Automated Trucks May Change How BFI Picks Up Trash

The garbage man's practice of running alongside a BFI truck -- or hitching a ride on the back of it -- may get thrown out with the rest of the trash. "That will work," trash collector Willie Carroll said, "because it's hot out here. Yes sir, that will work."

BFI recently tested an automated garbage collection system at 600 Harrison County homes. A machine, rather than a person, emptied household garbage cans. "If it does any better than this," trash collector Dennis Battle said while on his route, "go for it."

The system got high marks from customers and the company. According to BFI General Manager Nick Ladner, "It's just an overall sound thing to do for the cities and the county."

When Ladner showed the new household garbage cart to the Biloxi City Council, he said it won't cost residents additional money. He also said nobody would lose their jobs because of the automated trucks. "We're going to have the same number of trucks that pickup garbage pick up automated," Ladner said. "But we'll also run trash trucks, which will take the helpers that are on the back of the trucks now and put them on trash crews."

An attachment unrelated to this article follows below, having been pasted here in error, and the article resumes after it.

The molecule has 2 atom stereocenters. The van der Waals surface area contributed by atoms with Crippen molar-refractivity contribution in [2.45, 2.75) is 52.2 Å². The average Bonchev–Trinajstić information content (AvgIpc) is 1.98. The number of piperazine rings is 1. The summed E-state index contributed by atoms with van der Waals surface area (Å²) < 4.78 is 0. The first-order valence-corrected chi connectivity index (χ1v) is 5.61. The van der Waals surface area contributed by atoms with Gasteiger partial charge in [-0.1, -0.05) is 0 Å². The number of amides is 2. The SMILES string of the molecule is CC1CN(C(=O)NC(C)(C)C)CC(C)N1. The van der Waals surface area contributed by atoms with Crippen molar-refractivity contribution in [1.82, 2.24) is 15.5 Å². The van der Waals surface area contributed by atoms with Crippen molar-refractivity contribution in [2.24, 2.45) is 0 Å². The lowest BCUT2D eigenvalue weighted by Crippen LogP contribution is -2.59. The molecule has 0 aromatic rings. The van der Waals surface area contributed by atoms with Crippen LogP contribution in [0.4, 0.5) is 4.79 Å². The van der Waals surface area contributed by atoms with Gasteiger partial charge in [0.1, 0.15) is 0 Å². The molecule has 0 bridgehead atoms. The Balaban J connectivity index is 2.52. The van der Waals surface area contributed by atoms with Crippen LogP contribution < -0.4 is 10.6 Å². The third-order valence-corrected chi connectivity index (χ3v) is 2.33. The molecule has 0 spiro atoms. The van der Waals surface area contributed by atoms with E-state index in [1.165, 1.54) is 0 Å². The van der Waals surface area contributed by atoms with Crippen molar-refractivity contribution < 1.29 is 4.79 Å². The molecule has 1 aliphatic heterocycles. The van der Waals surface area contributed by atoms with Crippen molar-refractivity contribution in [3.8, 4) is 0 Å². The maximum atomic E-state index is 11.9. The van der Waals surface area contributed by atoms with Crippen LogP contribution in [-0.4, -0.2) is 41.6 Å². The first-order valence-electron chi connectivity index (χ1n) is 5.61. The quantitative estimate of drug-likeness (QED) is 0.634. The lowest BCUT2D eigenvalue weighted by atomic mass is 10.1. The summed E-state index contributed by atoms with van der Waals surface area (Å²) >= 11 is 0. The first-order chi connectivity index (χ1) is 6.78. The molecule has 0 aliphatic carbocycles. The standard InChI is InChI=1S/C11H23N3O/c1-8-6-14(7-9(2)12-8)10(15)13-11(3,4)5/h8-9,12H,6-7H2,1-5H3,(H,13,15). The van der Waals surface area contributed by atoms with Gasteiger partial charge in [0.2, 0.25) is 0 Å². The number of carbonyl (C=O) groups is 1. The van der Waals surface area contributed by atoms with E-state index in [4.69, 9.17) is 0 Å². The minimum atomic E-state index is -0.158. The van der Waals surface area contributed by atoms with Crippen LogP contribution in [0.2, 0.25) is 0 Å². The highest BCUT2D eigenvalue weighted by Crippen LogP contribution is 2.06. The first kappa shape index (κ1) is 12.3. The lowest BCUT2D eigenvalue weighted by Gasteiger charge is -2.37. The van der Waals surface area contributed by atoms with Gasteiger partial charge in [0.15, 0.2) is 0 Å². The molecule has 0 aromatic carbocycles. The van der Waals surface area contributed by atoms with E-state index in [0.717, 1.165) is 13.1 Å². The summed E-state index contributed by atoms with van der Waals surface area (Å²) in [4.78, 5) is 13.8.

So if BFI gets permission to use the new trucks, trash collectors will be picking up limbs and debris, not smelly trash cans. "I lift weights and do pushups, so I'm not going to miss the garbage," Willie Carroll said. "I'm just going to miss the smell."

One other thing the guys won't miss is the daily run to keep up with the garbage truck that runs through your neighborhood.

If BFI implements the automated system, it will give every homeowner one garbage cart. If you need a second cart, you'll pay $5.23 a month.